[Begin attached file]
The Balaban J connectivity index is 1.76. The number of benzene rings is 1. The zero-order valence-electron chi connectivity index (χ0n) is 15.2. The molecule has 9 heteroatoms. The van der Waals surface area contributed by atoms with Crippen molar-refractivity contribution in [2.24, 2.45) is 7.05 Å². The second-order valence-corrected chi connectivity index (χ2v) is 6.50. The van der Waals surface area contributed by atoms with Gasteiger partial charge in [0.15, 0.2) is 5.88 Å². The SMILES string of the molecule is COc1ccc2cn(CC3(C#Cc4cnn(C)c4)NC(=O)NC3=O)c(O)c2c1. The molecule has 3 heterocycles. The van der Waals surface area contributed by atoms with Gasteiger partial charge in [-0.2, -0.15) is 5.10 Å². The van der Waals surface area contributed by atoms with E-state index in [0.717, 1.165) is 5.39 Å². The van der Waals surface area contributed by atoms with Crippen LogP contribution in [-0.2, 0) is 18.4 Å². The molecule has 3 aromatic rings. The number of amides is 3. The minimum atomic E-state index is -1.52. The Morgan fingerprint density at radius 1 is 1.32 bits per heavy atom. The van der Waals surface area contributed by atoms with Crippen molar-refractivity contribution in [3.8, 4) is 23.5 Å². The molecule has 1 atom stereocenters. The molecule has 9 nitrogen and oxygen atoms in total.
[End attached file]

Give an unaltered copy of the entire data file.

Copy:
The Balaban J connectivity index is 1.76. The number of benzene rings is 1. The zero-order valence-electron chi connectivity index (χ0n) is 15.2. The molecule has 9 heteroatoms. The van der Waals surface area contributed by atoms with Crippen molar-refractivity contribution in [2.24, 2.45) is 7.05 Å². The second-order valence-corrected chi connectivity index (χ2v) is 6.50. The van der Waals surface area contributed by atoms with Gasteiger partial charge in [0.15, 0.2) is 5.88 Å². The SMILES string of the molecule is COc1ccc2cn(CC3(C#Cc4cnn(C)c4)NC(=O)NC3=O)c(O)c2c1. The molecule has 3 heterocycles. The van der Waals surface area contributed by atoms with Gasteiger partial charge in [-0.2, -0.15) is 5.10 Å². The van der Waals surface area contributed by atoms with E-state index in [0.717, 1.165) is 5.39 Å². The van der Waals surface area contributed by atoms with Crippen LogP contribution in [-0.2, 0) is 18.4 Å². The molecule has 3 aromatic rings. The number of amides is 3. The minimum atomic E-state index is -1.52. The Morgan fingerprint density at radius 1 is 1.32 bits per heavy atom. The van der Waals surface area contributed by atoms with Crippen molar-refractivity contribution in [3.8, 4) is 23.5 Å². The molecule has 1 atom stereocenters. The molecule has 9 nitrogen and oxygen atoms in total.